The Doctor: "Only your claims."
Bisham: "Well put Doctor!"
The Doctor: "Oh, it was nothing. I have quite a gift for an apt phrase!"

This story charts the progression of Cordo as much as anything else. From the opening moments of the story, we seem him about to commit suicide as a result of him being unable to afford the higher-than-advertised fees for his father's good death. Immediately this paints the rulers in the wrong, although Richard Leech has already let us know this through his larger-than-life performance in the opening shots. As the serial progresses, Cordo gains more power, and once faced with influence over those who have thwarted him for years, he is almost eccentrically excited. When you think about the possible issues this character could have (split personality, possibly) it's quite worrying to see him being encouraged like this. Should things take even a slight turn for the worst, he may be teetering on the edge of that kilometre-high slave house again - only this time, Leela won't be there to save him. It could well be that I'm overthinking it though.

It could be argued that this is simply another revolution story with a political twist, and while the plot is admittedly more pedestrian than usual for Holmes, this is probably one of my personal favourite 'uprising' tales. This is partly because we have three factions of people, all distinctly different from each other. Where Holmes creates the interest is where they begin to overlap, and you see that the 'lowest class' are more honorable than the ruling upper class. Could this be more social commentary? Who knows, but it is good to watch (or maybe listen to, to avoid the visuals) when the lines between groups blur. Having said that, I think Mandrel turns a bit too easily, but this seems to be more in Michael Keating's portrayal than how he is written. Mind you, it would be hard to act like you were ready to kill someone one minute, and follow their every word the next - another example of bipolar? Perhaps Holmes is trying to convey just how the suffering has affected these people. It's implied that this has been the way for many, many years, since the colony was on Mars. Can you imagine what the level of suppression could do to you, mentally? Never being allowed an opinion - ever. This domain name would be free, for one thing.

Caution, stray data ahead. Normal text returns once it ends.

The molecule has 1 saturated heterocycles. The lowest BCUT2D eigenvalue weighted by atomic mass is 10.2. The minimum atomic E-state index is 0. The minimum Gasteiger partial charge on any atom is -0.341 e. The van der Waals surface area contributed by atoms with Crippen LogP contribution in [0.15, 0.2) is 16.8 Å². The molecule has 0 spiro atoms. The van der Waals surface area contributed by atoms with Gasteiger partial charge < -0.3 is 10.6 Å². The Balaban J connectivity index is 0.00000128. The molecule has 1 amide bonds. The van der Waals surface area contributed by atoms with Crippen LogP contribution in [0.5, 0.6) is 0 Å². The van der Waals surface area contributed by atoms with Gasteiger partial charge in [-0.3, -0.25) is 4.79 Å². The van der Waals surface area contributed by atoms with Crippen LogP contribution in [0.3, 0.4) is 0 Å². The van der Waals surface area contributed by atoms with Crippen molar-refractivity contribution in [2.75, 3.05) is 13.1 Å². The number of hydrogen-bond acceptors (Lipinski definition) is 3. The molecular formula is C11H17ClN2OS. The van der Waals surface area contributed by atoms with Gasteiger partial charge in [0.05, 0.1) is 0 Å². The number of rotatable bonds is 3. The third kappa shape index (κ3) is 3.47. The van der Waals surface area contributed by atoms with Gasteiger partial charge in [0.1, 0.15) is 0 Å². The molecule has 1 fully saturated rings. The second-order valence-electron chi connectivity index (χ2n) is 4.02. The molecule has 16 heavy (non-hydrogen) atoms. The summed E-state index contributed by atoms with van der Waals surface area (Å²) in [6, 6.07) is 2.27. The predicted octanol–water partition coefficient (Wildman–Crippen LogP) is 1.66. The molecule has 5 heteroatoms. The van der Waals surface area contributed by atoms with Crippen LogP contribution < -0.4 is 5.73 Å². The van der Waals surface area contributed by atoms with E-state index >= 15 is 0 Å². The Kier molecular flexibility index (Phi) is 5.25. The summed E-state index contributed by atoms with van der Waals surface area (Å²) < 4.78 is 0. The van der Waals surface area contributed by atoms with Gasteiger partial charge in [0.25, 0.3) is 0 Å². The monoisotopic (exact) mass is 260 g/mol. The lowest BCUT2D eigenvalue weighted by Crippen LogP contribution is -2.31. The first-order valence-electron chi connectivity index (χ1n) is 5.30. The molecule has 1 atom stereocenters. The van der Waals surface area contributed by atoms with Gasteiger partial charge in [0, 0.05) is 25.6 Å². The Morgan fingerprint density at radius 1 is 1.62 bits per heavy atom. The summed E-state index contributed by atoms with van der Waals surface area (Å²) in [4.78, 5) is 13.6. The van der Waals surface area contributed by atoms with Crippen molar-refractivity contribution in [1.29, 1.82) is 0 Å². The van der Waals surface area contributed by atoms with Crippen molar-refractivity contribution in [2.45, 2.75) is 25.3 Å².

Tony  Snoaden (he of The Sea Devils and Vengeance on Varos) designed this story - although I use the word loosely. I'm not really sure how much design there is to be done when drawing a light beige rectangle. Oddly, he somehow manages to make the future look even worse than in The Invisible Enemy. I understand that he was trying to make the studio sessions match the location shoots (could they have picked a blander, more generic 'white corridor interior'?), but has he never heard of set dressing? The closest we get to that are these weird hemispheres with circular holes and those unbelievably clunky and primitive cameras. Honestly, this is one of the worst-designed serials for ages. I would have to say this was the weakest of Leela's tenure so far. On the upside, I do like his use of black space to get rid of the limits in the offices and the Collector's desk is pretty decent. But what are those things just randomly hanging around the place (no, not the extras, the other ones!)? I think the success of these is mainly down to Derek Slee (who also helped Pennant Roberts during The Face of Evil)'s studio lighting, but Snoaden still deserves some credit for being imaginative and creative with limited resources. For example, the main control room would be OK if it wasn't that gross shade of orange. I understand that when you get glorious-looking stories such as Image of the Fendahl and Horror of Fang Rock, something will have to give elsewhere to make up the shortfall, but surely not the other eighteen episodes of the series? How can it be that some days, you can get the Panopticon, or any of the beautiful interiors from Robots or Talons and other days, you get this trash? It's bizarre to think these were made in the same time period.